“Meet with joy, with pleasant thoughts part,/ Such is the learned scholar’s art.”
I'd interpret that one as: remaining optimistic regardless of the results of one's pursuits.

Ray Lightning said...

Why did the industrial revolution happen in Europe and not in Asia ?

I think you should feel some pride as a person with Dutch heritage. The Dutch were squarely responsible for many inventions for which appropriate credit is not given. In the broader scheme of things, credit is instead given to British people - Newton, Watt, Darwin etc.

The Dutch had a brilliant technical know-how of operating water mills and wind mills. This mechanization was important for later inventions e.g, clockwork. Another important invention was that of lens making, noticed accidentally by the spectacle maker Hans Lippershay. This invention was coopted by Galileo to make his telescope. Finally, the Dutch anatomist Versalius should be credited for revolutionizing the study of anatomy and medicine. Unlike mathematics and physics, where Europe was severely lagging behind Asia (India/China/Arabs), the advantage in anatomy was clear. Before Versalius, starting from even 1200s, open anatomical dissections of corpses were performed in Europe. This knowledge was combined with artistic knowledge, by people such as Da Vinci, who created the first modern scientific discipline of careful mapping of facts: anatomy. This inspiration from anatomy later percolated into machine drawings and other mechanization. The credit should be squarely given to these practical thinkers than metaphysical theologians like Newton (who copied off astronomical calculations from India and added his metaphysics to write his Principia Mathematica). The church was instrumental right from the beginning in assigning credit to people who are more favorable to the dogma.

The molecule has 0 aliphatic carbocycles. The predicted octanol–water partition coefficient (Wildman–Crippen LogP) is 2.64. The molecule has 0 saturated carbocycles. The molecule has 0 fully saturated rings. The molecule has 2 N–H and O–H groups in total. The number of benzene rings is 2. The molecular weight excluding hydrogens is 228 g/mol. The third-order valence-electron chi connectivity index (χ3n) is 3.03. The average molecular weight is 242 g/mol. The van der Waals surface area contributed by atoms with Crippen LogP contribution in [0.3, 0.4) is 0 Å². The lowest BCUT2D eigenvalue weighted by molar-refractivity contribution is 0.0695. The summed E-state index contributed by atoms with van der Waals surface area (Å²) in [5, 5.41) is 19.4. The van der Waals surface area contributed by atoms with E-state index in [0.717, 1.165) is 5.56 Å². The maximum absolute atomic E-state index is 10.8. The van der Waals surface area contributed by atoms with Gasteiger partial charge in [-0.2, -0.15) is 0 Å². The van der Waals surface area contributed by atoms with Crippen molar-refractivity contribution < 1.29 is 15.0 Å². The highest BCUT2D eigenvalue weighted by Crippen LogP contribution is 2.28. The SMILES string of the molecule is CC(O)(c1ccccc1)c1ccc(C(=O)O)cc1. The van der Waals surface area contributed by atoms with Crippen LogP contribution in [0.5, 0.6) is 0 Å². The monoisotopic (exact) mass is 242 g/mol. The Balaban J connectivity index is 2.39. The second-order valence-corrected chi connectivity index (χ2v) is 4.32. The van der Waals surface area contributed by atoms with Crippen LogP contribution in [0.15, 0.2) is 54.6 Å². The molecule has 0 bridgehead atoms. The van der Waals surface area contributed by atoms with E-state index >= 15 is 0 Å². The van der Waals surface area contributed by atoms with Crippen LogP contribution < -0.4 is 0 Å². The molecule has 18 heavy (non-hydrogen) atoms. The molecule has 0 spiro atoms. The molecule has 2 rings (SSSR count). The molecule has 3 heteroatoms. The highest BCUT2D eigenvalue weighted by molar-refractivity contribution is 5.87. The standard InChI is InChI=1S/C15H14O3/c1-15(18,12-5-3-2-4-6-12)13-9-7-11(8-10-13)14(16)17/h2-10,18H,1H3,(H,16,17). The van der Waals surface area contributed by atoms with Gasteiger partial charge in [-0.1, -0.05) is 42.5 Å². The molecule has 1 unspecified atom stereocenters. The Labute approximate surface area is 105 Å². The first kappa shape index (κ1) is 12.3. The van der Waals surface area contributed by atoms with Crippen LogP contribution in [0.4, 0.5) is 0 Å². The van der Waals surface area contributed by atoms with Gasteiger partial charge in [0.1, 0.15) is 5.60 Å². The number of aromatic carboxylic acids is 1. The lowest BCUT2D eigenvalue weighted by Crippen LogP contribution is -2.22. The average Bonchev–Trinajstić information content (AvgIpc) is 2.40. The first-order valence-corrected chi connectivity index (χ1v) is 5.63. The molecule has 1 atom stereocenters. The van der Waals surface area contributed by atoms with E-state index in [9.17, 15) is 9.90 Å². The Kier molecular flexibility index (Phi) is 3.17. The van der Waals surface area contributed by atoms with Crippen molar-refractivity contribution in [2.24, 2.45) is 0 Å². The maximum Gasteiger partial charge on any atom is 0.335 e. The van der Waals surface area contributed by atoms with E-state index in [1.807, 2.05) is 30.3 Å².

My larger writeup on the importance of anatomy for European renaissance:

On the real story of calculus:

Prabhnoor Rangi said...

Desi calendar system makes somewhat more sense than judeo-xtian/mohamedan calendrical systems. Desi time-keeping is in harmony with Nature. Spring is the natural time for celebrating New Year. Body is microcosm of Multiverse/Brahmand/'universe'. I think Vadakayil has stated Mount Kailash is pineal gland of Dharti Mata/Earth.

Prabhnoor Rangi said...

The Dharmic day commences at Sunrise. One error in Nanakshahi calendar is day starts at midnight: this is a mistake - day is from sunrise to sunrise though ablutions and morning spiritual routine start around three hours before sunrise. Of course first priority is kirat/work. Work makes life possible. Persons who adhere to early rising usually have naps during day. It is duty of gov't to ensure ethical work is available to citizens, especially careers and jobs for men as they are head of family. Feminism is unnatural.

NK said...

Frankly, I've never understood these civilizational pissing contests. Empirically, world history seems to show different geographical regions going through periods of ascent and decline. Northwestern Europe (the area associated with founding "modernity") was a backwater during the beginnings of civilization, philosophy, and science. The founders of "Western" civilization, the ancient Greeks, weren't even interested in that part of the world.

We can ask questions that Weber ignored: Why did the the Greeks (circa 1500 onwards) play no role in the "modern" transition even though their ancestors set the foundation for it? The point of the question is merely to show that these analyses never look at the broad movements of history.